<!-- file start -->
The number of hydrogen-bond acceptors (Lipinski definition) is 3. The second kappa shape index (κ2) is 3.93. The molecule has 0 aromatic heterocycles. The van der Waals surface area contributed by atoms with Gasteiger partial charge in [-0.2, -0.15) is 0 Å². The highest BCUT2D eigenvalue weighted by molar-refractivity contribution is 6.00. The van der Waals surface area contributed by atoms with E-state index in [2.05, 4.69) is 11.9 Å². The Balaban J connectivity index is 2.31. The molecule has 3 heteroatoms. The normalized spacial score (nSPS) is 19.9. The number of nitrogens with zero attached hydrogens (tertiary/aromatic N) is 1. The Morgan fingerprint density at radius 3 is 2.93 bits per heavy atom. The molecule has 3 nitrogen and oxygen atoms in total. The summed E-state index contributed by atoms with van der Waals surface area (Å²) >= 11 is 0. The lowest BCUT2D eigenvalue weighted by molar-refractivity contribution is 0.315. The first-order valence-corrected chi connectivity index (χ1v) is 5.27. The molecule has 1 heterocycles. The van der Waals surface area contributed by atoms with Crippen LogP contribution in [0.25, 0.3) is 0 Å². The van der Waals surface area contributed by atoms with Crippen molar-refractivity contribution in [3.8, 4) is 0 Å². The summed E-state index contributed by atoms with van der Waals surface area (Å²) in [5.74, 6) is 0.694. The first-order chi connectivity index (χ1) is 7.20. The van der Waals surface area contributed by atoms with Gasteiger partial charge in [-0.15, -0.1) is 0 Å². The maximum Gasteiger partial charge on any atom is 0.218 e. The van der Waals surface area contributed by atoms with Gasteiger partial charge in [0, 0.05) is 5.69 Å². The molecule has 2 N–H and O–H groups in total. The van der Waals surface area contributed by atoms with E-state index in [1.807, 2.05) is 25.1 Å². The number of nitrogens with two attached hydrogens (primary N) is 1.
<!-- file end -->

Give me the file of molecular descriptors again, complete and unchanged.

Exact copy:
The number of hydrogen-bond acceptors (Lipinski definition) is 3. The second kappa shape index (κ2) is 3.93. The molecule has 0 aromatic heterocycles. The van der Waals surface area contributed by atoms with Gasteiger partial charge in [-0.2, -0.15) is 0 Å². The highest BCUT2D eigenvalue weighted by molar-refractivity contribution is 6.00. The van der Waals surface area contributed by atoms with E-state index in [2.05, 4.69) is 11.9 Å². The Balaban J connectivity index is 2.31. The molecule has 3 heteroatoms. The normalized spacial score (nSPS) is 19.9. The number of nitrogens with zero attached hydrogens (tertiary/aromatic N) is 1. The Morgan fingerprint density at radius 3 is 2.93 bits per heavy atom. The molecule has 3 nitrogen and oxygen atoms in total. The summed E-state index contributed by atoms with van der Waals surface area (Å²) >= 11 is 0. The lowest BCUT2D eigenvalue weighted by molar-refractivity contribution is 0.315. The first-order valence-corrected chi connectivity index (χ1v) is 5.27. The molecule has 1 heterocycles. The van der Waals surface area contributed by atoms with Crippen LogP contribution in [0.25, 0.3) is 0 Å². The van der Waals surface area contributed by atoms with Crippen molar-refractivity contribution in [3.8, 4) is 0 Å². The summed E-state index contributed by atoms with van der Waals surface area (Å²) in [5.74, 6) is 0.694. The first-order chi connectivity index (χ1) is 7.20. The van der Waals surface area contributed by atoms with Gasteiger partial charge in [-0.15, -0.1) is 0 Å². The maximum Gasteiger partial charge on any atom is 0.218 e. The van der Waals surface area contributed by atoms with Gasteiger partial charge in [0, 0.05) is 5.69 Å². The molecule has 2 N–H and O–H groups in total. The van der Waals surface area contributed by atoms with E-state index in [1.807, 2.05) is 25.1 Å². The number of nitrogens with two attached hydrogens (primary N) is 1.